“The neighbour could be someone who is visiting a congregation for the first time or someone who has long been a member of it. Whichever it is, we love them all. It also doesn’t matter where they come from, what religion they belong to, whether they are religious in the first place, or consider themselves particularly devout. We love them all: regardless of gender, sexual orientation, and age, people with disabilities, the poor and the rich.”
– Rüdiger Krause, President of the New Apostolic Church Northern and Eastern Germany
People need each other. They need the various skills and ideas that everyone brings to the table. Paul described this with the image “many members, one body”: “The eye cannot say to the hand, ‘I have no need of you’; nor again the head to the feet, ‘I have no need of you’” (1 Corinthians 12: 21). The one has this gift, another one that gift. This varies considerably. But it is precisely in this diversity that people need each other. May everyone feel welcome in this diversity – in all countries, in all places, and especially in all churches.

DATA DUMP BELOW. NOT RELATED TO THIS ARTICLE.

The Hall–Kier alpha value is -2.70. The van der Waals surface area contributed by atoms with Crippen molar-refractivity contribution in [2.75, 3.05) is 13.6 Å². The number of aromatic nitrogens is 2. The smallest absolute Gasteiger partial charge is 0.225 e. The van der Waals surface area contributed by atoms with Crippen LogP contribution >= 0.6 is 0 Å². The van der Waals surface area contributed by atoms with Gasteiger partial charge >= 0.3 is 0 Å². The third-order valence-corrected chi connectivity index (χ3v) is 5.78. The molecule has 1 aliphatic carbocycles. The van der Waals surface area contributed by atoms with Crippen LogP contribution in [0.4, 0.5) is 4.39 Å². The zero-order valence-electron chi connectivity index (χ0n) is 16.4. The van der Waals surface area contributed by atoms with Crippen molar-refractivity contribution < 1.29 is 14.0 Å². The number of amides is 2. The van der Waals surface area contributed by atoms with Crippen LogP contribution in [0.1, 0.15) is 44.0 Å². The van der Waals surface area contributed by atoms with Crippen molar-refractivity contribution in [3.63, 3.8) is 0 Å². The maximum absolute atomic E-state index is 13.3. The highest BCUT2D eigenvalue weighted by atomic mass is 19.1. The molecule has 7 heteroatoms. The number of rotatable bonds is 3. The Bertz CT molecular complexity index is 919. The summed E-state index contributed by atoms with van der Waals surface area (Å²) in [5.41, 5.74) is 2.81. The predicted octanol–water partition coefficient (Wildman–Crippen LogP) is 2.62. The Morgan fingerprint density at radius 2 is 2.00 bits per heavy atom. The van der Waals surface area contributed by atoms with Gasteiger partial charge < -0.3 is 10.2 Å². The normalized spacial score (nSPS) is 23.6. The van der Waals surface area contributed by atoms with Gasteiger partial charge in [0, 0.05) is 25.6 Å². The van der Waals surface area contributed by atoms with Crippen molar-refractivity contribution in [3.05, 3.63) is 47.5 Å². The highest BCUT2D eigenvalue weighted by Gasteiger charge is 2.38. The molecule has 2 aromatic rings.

In various areas of life, diversity is and can already be experienced in the daily life of the congregations.
- Diversity in ecumenism: “Reconciled diversity” is the leitmotif of ecumenism. Living together in faith without renouncing the identity of one’s own church. To view diversity as a form of wealth, not as an obstacle. Where Christians of different denominations meet directly, at the congregational level, this motto has been coming to life for some years now.
- People with disabilities: What does it mean if everyone is to be included in the same way? What needs to be changed in terms of organisation, construction, or language for this to happen? How should everyone communicate and interact? The Church supports its congregations in this process. It is committed to gradually remove barriers of all kinds—most notably those related to building construction.
- Pastoral care for all: A person’s sexual orientation has no relevance for pastoral care. In the Bible, Paul’s letter to the church in Rome states: “For there is no partiality with God.”